People gather to support anchor criticized for ‘being very Asian’

People gather to support anchor criticized for ‘being very Asian’

We’ve seen people call news stations before to complain about news anchors for incredible reasons, from complaints about clothing choices to judgments about body size. Now we can add being “very Asian” to the list. Yes, seriously.

Michelle Li is an award-winning Asian-American reporter and news host for NBC St. Louis. New Year’s Day, in a segment on traditional New Year’s dishes, she shared: “I ate dumpling soup. That’s what many Koreans do.”

Nicely, right? A bold cultural tradition to learn about if someone was not already familiar with it.

Or, if you’re the sad woman who called the station to complain, an “offensive” statement Li should have kept to himself. Yes really.

Li shared a recording of the woman’s one-minute call in which she said she was “offended” that Li shared her tradition. “I do not think it was appropriate that she said that and she is very Asian … she can keep her Korean to herself.”

The woman’s insistence that a white person could not say something similar about a cultural tradition, of course, makes no sense. If an anchor had Irish ancestry and said their family ate corned beef and cabbage because it’s a traditional New Year’s meal in Ireland, would they be fired? Uh no. How this woman confused a specific cultural tradition with someone making a generalization about white people is confusing, and her complaints that an Asian American “is very Asian” are even more so.

The responses were prompt and supportive.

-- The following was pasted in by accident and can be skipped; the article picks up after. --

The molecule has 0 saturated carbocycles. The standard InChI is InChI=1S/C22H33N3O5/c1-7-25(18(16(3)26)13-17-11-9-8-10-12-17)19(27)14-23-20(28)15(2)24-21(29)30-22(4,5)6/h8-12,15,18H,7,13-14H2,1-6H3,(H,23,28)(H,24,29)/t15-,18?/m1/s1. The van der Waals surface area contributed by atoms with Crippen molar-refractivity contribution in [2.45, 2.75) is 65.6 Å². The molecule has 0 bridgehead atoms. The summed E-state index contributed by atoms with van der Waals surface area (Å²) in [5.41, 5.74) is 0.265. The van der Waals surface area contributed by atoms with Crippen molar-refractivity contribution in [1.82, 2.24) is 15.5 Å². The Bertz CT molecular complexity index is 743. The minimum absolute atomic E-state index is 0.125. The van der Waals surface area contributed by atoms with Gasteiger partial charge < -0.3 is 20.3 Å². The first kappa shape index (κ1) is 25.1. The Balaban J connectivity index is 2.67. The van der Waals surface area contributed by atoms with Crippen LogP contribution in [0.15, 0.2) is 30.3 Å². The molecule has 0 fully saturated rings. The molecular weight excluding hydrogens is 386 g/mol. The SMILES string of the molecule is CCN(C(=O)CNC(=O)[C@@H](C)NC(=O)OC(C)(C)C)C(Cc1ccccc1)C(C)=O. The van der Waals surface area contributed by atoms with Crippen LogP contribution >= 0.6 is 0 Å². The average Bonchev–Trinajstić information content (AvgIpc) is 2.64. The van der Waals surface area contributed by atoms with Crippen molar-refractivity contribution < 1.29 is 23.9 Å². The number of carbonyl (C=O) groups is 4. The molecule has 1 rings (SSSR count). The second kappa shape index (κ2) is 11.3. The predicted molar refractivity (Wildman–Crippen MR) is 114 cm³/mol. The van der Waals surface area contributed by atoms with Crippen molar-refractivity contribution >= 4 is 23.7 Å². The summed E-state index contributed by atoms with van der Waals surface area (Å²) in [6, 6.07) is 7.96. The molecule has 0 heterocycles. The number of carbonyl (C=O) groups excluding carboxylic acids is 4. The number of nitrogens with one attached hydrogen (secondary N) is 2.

Some support came in the form of sarcasm.

Some came in the form of common sense.

And some came in the form of the #VeryAsian hashtag.

In fact, the phrase caught like a steppe fire, resulting in “Very Asian” merch for a good cause.

Together with another anchor, Gia Vang, Li made a website with shirts and hats with “Very Asian” on them, some of them with Li’s handwriting. For a limited time, people can buy these “very Asian” wearables, and all proceeds go to the Asian American Journalists Association, an organization that supports Asian American journalists, works to promote diversity in newsrooms, and strives to ensure fair and accurate coverage of communities of color.

They even have merch for #VeryAsian kids:

If anyone wants to complain about a woman who does her job and is herself just because she is of Asian descent, at least something good can come out of it. Michelle Li should not have been exposed to that woman’s racism, but it’s encouraging to see how she and those who support her take that lemon and make lemonade out of it.

To donate directly to the Asian American Journalists Association, go here.

From your site’s articles

Related Articles Online


Leave a Comment

Your email address will not be published. Required fields are marked *